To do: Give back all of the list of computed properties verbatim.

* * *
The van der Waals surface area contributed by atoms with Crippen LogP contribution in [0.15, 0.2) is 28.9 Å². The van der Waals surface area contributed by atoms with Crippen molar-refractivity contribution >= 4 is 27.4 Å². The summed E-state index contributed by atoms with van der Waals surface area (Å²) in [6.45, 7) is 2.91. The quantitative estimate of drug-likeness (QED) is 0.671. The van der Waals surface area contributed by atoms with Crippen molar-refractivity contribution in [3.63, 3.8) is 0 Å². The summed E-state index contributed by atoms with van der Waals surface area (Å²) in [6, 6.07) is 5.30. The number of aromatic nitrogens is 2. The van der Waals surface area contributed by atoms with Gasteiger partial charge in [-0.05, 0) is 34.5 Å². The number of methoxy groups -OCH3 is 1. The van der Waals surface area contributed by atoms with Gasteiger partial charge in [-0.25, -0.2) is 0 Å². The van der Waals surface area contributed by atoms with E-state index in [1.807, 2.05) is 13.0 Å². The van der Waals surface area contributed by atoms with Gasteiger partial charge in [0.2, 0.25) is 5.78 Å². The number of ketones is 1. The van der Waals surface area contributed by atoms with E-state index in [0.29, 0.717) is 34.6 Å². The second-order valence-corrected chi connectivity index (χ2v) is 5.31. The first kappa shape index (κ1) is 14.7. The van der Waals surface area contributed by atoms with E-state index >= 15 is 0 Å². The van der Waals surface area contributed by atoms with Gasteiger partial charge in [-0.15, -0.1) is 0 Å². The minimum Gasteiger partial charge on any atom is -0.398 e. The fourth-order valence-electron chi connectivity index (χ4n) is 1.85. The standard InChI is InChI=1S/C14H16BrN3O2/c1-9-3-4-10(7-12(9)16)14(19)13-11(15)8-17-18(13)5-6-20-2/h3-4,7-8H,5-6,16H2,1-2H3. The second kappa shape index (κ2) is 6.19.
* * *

The van der Waals surface area contributed by atoms with Crippen LogP contribution in [0.15, 0.2) is 28.9 Å². The van der Waals surface area contributed by atoms with Crippen molar-refractivity contribution >= 4 is 27.4 Å². The summed E-state index contributed by atoms with van der Waals surface area (Å²) in [6.45, 7) is 2.91. The quantitative estimate of drug-likeness (QED) is 0.671. The van der Waals surface area contributed by atoms with Crippen molar-refractivity contribution in [3.63, 3.8) is 0 Å². The summed E-state index contributed by atoms with van der Waals surface area (Å²) in [6, 6.07) is 5.30. The number of aromatic nitrogens is 2. The van der Waals surface area contributed by atoms with Gasteiger partial charge in [-0.05, 0) is 34.5 Å². The number of methoxy groups -OCH3 is 1. The van der Waals surface area contributed by atoms with Gasteiger partial charge in [-0.25, -0.2) is 0 Å². The van der Waals surface area contributed by atoms with E-state index in [1.807, 2.05) is 13.0 Å². The van der Waals surface area contributed by atoms with Gasteiger partial charge in [0.2, 0.25) is 5.78 Å². The number of ketones is 1. The van der Waals surface area contributed by atoms with E-state index in [0.29, 0.717) is 34.6 Å². The second-order valence-corrected chi connectivity index (χ2v) is 5.31. The first kappa shape index (κ1) is 14.7. The van der Waals surface area contributed by atoms with E-state index >= 15 is 0 Å². The van der Waals surface area contributed by atoms with Gasteiger partial charge in [-0.15, -0.1) is 0 Å². The minimum Gasteiger partial charge on any atom is -0.398 e. The fourth-order valence-electron chi connectivity index (χ4n) is 1.85. The standard InChI is InChI=1S/C14H16BrN3O2/c1-9-3-4-10(7-12(9)16)14(19)13-11(15)8-17-18(13)5-6-20-2/h3-4,7-8H,5-6,16H2,1-2H3. The second kappa shape index (κ2) is 6.19.